Lear targets acquisitions to enhance electrical unit

TRAVERSE CITY, Mich. (Bloomberg) -- Lear Corp. is looking for acquisitions of as much as $1 billion for its electrical unit as automakers' demand for global vehicle platforms drives consolidation among their suppliers.

Lear already is the second-largest maker of auto seating and gets about three-quarters of its revenue from that business.

But the electrical unit, which supplies control parts and systems, is more profitable, generating 46 percent of operating earnings last year from about a quarter of the company's $17.7 billion in sales.

The push is to add capability in software, data encryption and cloud computing, CEO Matt Simoncini said in an interview Thursday at the CAR Management Briefing Seminars here.

"You'll see more and more non-traditional acquisitions of software firms that bring intellectual property into the firm from outside of automotive and that's an area where we've been very actively looking," he said.

Auto sales in the U.S., led by pickups and SUVs, are surging, helping fuel a spurt of mergers among auto parts makers, including ZF Friedrichshafen AG's May acquisition of TRW Automotive Holdings Corp. to create the industry's second-largest supplier.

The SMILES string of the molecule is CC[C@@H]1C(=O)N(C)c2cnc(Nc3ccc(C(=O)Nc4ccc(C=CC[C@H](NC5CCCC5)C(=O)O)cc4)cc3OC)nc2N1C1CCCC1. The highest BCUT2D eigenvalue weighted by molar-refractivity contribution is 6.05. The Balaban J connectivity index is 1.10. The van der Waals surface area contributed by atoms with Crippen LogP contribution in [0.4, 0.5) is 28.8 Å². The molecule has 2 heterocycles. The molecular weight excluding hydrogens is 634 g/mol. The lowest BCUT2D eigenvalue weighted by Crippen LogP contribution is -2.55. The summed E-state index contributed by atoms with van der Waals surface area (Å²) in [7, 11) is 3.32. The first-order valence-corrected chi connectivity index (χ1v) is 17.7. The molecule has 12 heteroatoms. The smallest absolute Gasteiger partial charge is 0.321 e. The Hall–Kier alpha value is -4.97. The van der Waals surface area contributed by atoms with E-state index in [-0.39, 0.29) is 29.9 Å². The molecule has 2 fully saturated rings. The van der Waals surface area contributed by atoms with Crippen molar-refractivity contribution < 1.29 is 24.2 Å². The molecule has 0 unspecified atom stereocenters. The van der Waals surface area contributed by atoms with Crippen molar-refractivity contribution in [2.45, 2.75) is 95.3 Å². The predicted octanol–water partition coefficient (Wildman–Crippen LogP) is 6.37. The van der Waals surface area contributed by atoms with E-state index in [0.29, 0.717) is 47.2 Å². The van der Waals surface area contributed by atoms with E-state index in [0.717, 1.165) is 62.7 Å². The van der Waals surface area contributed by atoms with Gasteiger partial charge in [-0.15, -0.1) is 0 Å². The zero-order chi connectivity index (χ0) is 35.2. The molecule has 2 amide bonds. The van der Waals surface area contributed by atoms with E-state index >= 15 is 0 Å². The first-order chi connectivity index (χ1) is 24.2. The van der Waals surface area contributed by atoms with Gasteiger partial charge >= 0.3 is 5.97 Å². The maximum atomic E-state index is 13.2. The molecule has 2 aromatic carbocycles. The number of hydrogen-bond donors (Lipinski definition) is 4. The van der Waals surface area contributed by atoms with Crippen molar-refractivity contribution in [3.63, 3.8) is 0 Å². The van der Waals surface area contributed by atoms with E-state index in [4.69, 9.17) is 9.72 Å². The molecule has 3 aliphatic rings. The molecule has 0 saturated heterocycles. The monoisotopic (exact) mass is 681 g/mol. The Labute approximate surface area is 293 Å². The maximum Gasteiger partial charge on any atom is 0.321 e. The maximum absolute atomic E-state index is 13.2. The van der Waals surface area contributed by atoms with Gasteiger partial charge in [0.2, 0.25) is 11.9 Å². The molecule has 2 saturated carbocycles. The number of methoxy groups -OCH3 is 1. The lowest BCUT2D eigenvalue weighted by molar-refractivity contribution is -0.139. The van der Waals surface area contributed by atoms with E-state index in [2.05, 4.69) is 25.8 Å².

A resurgent U.S. economy, widely available credit and low interest rates are keeping the sales pace near levels not seen in a decade or more.

Lear's search to expand its electrical unit is "driven less by the margins and more because there are more areas to grow there," he said. "The industry is exploding in that sub-segment and it requires you to keep up with certain capabilities, in our case software as you move from moving electricity to moving data."

The Southfield, Michigan-based supplier's last two acquisitions were to strengthen its seating unit.

In January, Lear bought Eagle Ottawa, a maker of leather for auto interiors, for $850 million. In 2012, it acquired fabric maker Guilford Mills for $257 million.

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